The most common types of birth defects involve the heart. In the U.S., more than 35,000 babies greet the world afflicted by congenital heart defects, affecting approximately eight out of every 1,000.
It’s unclear what causes most of these defects, but genetics seem often to play a part, as well as fetal exposure to adverse environmental conditions, such as if the mother smokes or takes certain types of medications. Defects tend to develop early in pregnancy, as major heart arteries and blood vessels are forming.
Congenital heart defects fall into six types.
Heart Valve Defects
Heart valves are very thin membranes attached to the wall of the heart. They open and close as they regulate blood flow. If they don’t operate correctly, blood won’t flow as it should. Pulmonary atresia — in which the pulmonary valve has failed to develop, leading to excessive blood flow to the lungs — is a common defect of this type. Ebstein’s anomaly — in which the tricuspid valve leaks due to malformation — is another.
Abnormal Blood Vessels
This describes arteries that are either positioned in the wrong way or are malformed. Coarctation of the aorta, for instance, is a condition in which the main blood vessel leading from the heart that supplies blood to the rest of the body is excessively narrow. High blood pressure is the result. If the aorta and the pulmonary artery are positioned on the wrong sides of the heart, the resulting condition is called transposition of the great arteries. It’s serious but rare and is usually detected within days of birth and corrected with surgery.
Holes in the Heart
Holes can occur in many places, such as between major blood vessels or in the walls between heart chambers. The problem here is that it can lead to a mix of oxygen-rich and oxygen-poor blood, leading to a general lack of oxygen being circulated throughout a child’s body. Symptoms can include shortness of breath and a blue tint to the skin and fingernails.
This is when a large part of the heart fails to develop, hindering the organ’s ability to function properly.
Obstructed Blood Flow
This occurs due to valves or blood vessels being too narrow, leading to a bigger-than-normal workload for the heart as it struggles to push blood through a restricted space. This can lead to enlargement and thickening of the heart.
Combinations of Defects
Sometimes a complex of abnormalities can occur in the heart of the developing fetus. Tetralogy of Fallot is a prominent combination of this type, involving enlargement of the aorta, narrowing of the pulmonary valve, thickening of the muscular walls of the right ventricle and a hole between the right and left pumping chamber son the heart.
Serious congenital heart defects in infants are often diagnosed during pregnancy or soon after birth. Doctors may find a minor defect later in a child’s life, sometimes during a routine physical exam. If a pediatrician suspects a problem with a child’s heart, he or she may order diagnostic tests or refer the child to a pediatric cardiologist.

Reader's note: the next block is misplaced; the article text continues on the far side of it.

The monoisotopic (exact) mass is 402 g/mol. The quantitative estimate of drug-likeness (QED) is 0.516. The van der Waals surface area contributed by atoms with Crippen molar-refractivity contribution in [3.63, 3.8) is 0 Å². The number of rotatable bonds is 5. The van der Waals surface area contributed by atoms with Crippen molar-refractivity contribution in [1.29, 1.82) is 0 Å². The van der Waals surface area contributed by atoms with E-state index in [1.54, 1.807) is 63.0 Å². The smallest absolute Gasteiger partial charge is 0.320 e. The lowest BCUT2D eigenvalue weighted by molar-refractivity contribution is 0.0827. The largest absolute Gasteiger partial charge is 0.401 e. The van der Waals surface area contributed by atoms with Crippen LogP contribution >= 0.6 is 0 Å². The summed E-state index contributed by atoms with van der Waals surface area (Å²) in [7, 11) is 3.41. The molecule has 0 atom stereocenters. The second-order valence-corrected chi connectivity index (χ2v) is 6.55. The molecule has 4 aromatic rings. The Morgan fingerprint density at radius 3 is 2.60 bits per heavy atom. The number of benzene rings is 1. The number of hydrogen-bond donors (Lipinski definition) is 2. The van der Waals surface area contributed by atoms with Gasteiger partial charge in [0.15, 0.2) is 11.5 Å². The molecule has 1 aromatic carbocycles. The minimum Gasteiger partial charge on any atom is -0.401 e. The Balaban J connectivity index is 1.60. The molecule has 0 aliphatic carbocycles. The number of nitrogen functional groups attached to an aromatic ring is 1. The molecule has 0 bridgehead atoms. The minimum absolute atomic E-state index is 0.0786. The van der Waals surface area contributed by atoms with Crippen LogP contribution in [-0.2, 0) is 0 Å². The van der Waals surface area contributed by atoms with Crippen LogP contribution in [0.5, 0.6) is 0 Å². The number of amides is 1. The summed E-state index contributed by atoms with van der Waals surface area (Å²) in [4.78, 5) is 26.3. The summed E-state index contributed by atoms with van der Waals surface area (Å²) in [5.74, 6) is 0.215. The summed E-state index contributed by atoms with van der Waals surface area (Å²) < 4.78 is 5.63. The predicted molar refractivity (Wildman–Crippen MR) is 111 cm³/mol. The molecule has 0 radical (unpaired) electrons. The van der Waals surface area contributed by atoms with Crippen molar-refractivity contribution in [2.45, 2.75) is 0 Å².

What Is a Congenital Heart Defect?
Congenital defects are abnormalities in the heart’s structure at or before birth. There are different types of defects, any of which may change the flow of blood through the heart.
Some defects are simple, have no symptoms and don’t need treatment. Others may require surgery to correct the problem. Heart defects are relatively common. Eight out of every 1,000 babies in the U.S. are born with heart problems according to the National Institutes of Health.
Physical Exams and Diagnostic Tests
A pediatrician uses a stethoscope to listen to a child’s heart and lungs. The physician will look for symptoms of heart problems. Signs of a heart defect include shortness of breath, delayed growth and cyanosis. Cyanosis is when the skin, lips and fingernails look blue.
The pediatrician may want a child to have further tests. Some tests used to look for defects are:
Echocardiography: This test creates a moving picture of the heart. Sound waves bounce off the heart’s structures and are converted into images. Doctors examine the image, looking for problems. Fetal echocardiography can be done during pregnancy to create a picture of an unborn baby’s heart. A fetal echo is often done 18-22 weeks into a pregnancy.
EKG (Electrocardiogram): An EKG records the heart’s electrical activity. Doctors can see the speed and rhythm of the heartbeat using this test. EKG’s are used to check for enlarged heart chambers which may indicate a problem.
X-Ray: A chest X-ray creates an image of the internal organs. An X-ray will show if a heart is enlarged, or if the lungs show symptoms of heart problems.
Pulseoximetry: This test estimates the amount of oxygen in the blood by placing a sensor on a finger or toe.
Cardiaccatheterization: A tube, or catheter, is inserted into a vein and threaded into the heart. Dye is injected through the catheter. An X-ray shows doctors how the dye-stained blood is flowing through the vessels and heart.
Pediatric Cardiatric Center of Oregon provides in-office testing for heart defects in infants and children. Our doctors evaluate problems that range from the simple to the complex. Contact us today to make an appointment or learn more about our services.